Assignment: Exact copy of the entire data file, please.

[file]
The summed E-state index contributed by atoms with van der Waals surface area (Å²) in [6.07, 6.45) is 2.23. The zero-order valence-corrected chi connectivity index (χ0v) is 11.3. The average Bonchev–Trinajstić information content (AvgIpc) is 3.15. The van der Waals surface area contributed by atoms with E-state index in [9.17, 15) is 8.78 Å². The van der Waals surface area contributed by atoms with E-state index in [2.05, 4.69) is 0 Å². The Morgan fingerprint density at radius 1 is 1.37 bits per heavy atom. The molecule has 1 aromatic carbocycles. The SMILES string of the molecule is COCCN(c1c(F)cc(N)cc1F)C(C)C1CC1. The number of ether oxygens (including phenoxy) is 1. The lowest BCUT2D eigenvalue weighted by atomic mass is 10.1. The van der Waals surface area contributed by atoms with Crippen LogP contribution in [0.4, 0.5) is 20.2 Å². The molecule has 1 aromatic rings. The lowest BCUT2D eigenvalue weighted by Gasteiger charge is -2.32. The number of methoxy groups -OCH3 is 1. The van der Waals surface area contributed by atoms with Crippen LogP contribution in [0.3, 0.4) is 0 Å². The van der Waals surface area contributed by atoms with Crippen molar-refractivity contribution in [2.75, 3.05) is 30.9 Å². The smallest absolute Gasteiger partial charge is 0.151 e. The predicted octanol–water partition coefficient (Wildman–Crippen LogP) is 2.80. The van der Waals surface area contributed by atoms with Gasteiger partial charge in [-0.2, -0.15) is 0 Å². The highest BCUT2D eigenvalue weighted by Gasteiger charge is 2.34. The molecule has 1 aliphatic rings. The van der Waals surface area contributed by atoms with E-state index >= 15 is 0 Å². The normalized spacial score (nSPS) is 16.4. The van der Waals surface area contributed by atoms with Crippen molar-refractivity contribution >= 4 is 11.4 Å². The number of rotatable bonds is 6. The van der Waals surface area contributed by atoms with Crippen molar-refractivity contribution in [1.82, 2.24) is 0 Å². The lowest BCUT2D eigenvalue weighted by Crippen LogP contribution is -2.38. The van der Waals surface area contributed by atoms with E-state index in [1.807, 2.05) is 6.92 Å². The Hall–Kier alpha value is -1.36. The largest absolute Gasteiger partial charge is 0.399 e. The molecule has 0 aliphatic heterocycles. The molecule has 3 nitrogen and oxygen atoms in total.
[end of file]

The summed E-state index contributed by atoms with van der Waals surface area (Å²) in [6.07, 6.45) is 2.23. The zero-order valence-corrected chi connectivity index (χ0v) is 11.3. The average Bonchev–Trinajstić information content (AvgIpc) is 3.15. The van der Waals surface area contributed by atoms with E-state index in [9.17, 15) is 8.78 Å². The van der Waals surface area contributed by atoms with E-state index in [2.05, 4.69) is 0 Å². The Morgan fingerprint density at radius 1 is 1.37 bits per heavy atom. The molecule has 1 aromatic carbocycles. The SMILES string of the molecule is COCCN(c1c(F)cc(N)cc1F)C(C)C1CC1. The number of ether oxygens (including phenoxy) is 1. The lowest BCUT2D eigenvalue weighted by atomic mass is 10.1. The van der Waals surface area contributed by atoms with Crippen LogP contribution in [0.4, 0.5) is 20.2 Å². The molecule has 1 aromatic rings. The lowest BCUT2D eigenvalue weighted by Gasteiger charge is -2.32. The number of methoxy groups -OCH3 is 1. The van der Waals surface area contributed by atoms with Crippen LogP contribution in [0.3, 0.4) is 0 Å². The van der Waals surface area contributed by atoms with Crippen molar-refractivity contribution in [2.75, 3.05) is 30.9 Å². The smallest absolute Gasteiger partial charge is 0.151 e. The predicted octanol–water partition coefficient (Wildman–Crippen LogP) is 2.80. The van der Waals surface area contributed by atoms with Gasteiger partial charge in [-0.2, -0.15) is 0 Å². The highest BCUT2D eigenvalue weighted by Gasteiger charge is 2.34. The molecule has 1 aliphatic rings. The van der Waals surface area contributed by atoms with E-state index >= 15 is 0 Å². The normalized spacial score (nSPS) is 16.4. The van der Waals surface area contributed by atoms with Crippen molar-refractivity contribution >= 4 is 11.4 Å². The number of rotatable bonds is 6. The van der Waals surface area contributed by atoms with Crippen molar-refractivity contribution in [1.82, 2.24) is 0 Å². The lowest BCUT2D eigenvalue weighted by Crippen LogP contribution is -2.38. The van der Waals surface area contributed by atoms with E-state index in [1.807, 2.05) is 6.92 Å². The Hall–Kier alpha value is -1.36. The largest absolute Gasteiger partial charge is 0.399 e. The molecule has 0 aliphatic heterocycles. The molecule has 3 nitrogen and oxygen atoms in total.